Linked by weildish on Sat 7th Feb 2009 10:59 UTC
Windows One of the big hypes of Windows 7 was the new integrated touch and multitouch features unheard of in previous systems. On paper, it all looks nice, but the folks over at Engadget recently tested out these said features of the beta on an HP TouchSmart PC, and were underwhelmed by the efficiency of the features.
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To gimmicky
by deathshadow on Sat 7th Feb 2009 12:03 UTC
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Touchscreens have always been a gimmick promoted by people that have an irrational fear of the keyboard. It always looks slick in demos, and for a handful of applications where single keypresses are all you need (cash registers) or for controlling a presentation it does have it's used - but frankly for normal computer use it provides little in the way of improvement. Touch is usually innaccurate, horsepower hungry, and relies on overcomplicated easily broken sensors that have relegated touchscreen to niche markets instead of widespread deployment.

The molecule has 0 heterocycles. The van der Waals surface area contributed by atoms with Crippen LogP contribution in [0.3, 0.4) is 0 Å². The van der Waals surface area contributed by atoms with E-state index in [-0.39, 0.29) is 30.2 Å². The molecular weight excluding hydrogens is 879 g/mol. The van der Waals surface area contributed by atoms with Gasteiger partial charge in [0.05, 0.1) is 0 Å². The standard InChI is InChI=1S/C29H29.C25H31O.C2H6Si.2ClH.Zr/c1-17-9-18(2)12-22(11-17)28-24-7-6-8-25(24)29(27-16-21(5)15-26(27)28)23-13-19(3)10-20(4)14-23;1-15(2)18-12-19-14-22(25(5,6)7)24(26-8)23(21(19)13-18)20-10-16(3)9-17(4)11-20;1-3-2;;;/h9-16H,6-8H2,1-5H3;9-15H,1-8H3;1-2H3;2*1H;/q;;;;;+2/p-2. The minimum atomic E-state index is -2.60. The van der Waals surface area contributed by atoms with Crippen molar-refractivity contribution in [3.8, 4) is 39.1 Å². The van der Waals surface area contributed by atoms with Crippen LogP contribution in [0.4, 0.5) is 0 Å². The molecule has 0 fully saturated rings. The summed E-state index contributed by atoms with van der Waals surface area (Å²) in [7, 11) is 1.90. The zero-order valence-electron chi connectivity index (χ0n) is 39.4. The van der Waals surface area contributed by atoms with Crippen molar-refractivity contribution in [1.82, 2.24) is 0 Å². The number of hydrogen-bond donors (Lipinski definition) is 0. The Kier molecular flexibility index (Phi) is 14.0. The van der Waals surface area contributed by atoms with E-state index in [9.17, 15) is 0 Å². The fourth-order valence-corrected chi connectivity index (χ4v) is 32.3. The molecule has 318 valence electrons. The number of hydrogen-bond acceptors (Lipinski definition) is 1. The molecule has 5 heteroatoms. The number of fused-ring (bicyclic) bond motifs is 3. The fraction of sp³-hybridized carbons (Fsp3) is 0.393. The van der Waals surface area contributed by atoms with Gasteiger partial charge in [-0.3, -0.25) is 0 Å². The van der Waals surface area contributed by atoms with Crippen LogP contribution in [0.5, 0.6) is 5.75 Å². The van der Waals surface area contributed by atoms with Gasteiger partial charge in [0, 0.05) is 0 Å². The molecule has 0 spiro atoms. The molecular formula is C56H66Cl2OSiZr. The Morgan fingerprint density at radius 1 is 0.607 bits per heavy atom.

Multitouch doesn't bring anything REALLY new to the table in that regard. It's another "gee ain't it neat!" technology that you'll hear trumpeted from rooftops as revolutionary...

... and stay in the shadows as an also ran, because nobody asked the question:

"What good is it?" Ooh look you can move something around and rotate it... Until someone comes up with a killer application for it, it's cutesy unneccesary bull that's all flash, and no substance.

AAAH, that felt good. I've not posted like that in a while.

Edited 2009-02-07 12:03 UTC

Reply Score: 10